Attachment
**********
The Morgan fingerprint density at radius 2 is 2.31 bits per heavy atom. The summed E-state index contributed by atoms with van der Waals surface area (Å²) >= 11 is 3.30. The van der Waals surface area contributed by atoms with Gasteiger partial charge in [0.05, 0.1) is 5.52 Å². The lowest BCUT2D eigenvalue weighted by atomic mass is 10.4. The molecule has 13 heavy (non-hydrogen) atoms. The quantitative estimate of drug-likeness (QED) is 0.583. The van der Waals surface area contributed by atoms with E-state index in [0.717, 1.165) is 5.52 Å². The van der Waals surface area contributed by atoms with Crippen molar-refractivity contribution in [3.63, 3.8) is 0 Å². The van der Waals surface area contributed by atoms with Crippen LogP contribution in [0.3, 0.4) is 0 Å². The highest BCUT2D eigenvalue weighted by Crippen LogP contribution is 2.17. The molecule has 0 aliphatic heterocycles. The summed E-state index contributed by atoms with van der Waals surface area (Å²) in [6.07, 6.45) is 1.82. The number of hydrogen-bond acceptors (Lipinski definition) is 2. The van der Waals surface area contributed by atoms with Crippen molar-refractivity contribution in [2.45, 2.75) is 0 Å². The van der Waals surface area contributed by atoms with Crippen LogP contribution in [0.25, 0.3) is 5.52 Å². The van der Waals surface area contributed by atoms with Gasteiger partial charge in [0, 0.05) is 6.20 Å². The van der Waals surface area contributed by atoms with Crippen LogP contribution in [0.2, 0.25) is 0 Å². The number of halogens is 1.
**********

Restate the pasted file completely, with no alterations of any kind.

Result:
The Morgan fingerprint density at radius 2 is 2.31 bits per heavy atom. The summed E-state index contributed by atoms with van der Waals surface area (Å²) >= 11 is 3.30. The van der Waals surface area contributed by atoms with Gasteiger partial charge in [0.05, 0.1) is 5.52 Å². The lowest BCUT2D eigenvalue weighted by atomic mass is 10.4. The molecule has 13 heavy (non-hydrogen) atoms. The quantitative estimate of drug-likeness (QED) is 0.583. The van der Waals surface area contributed by atoms with E-state index in [0.717, 1.165) is 5.52 Å². The van der Waals surface area contributed by atoms with Crippen molar-refractivity contribution in [3.63, 3.8) is 0 Å². The van der Waals surface area contributed by atoms with Crippen LogP contribution in [0.3, 0.4) is 0 Å². The highest BCUT2D eigenvalue weighted by Crippen LogP contribution is 2.17. The molecule has 0 aliphatic heterocycles. The summed E-state index contributed by atoms with van der Waals surface area (Å²) in [6.07, 6.45) is 1.82. The number of hydrogen-bond acceptors (Lipinski definition) is 2. The van der Waals surface area contributed by atoms with Crippen molar-refractivity contribution in [2.45, 2.75) is 0 Å². The van der Waals surface area contributed by atoms with Crippen LogP contribution in [0.25, 0.3) is 5.52 Å². The van der Waals surface area contributed by atoms with Gasteiger partial charge in [0, 0.05) is 6.20 Å². The van der Waals surface area contributed by atoms with Crippen LogP contribution in [0.2, 0.25) is 0 Å². The number of halogens is 1.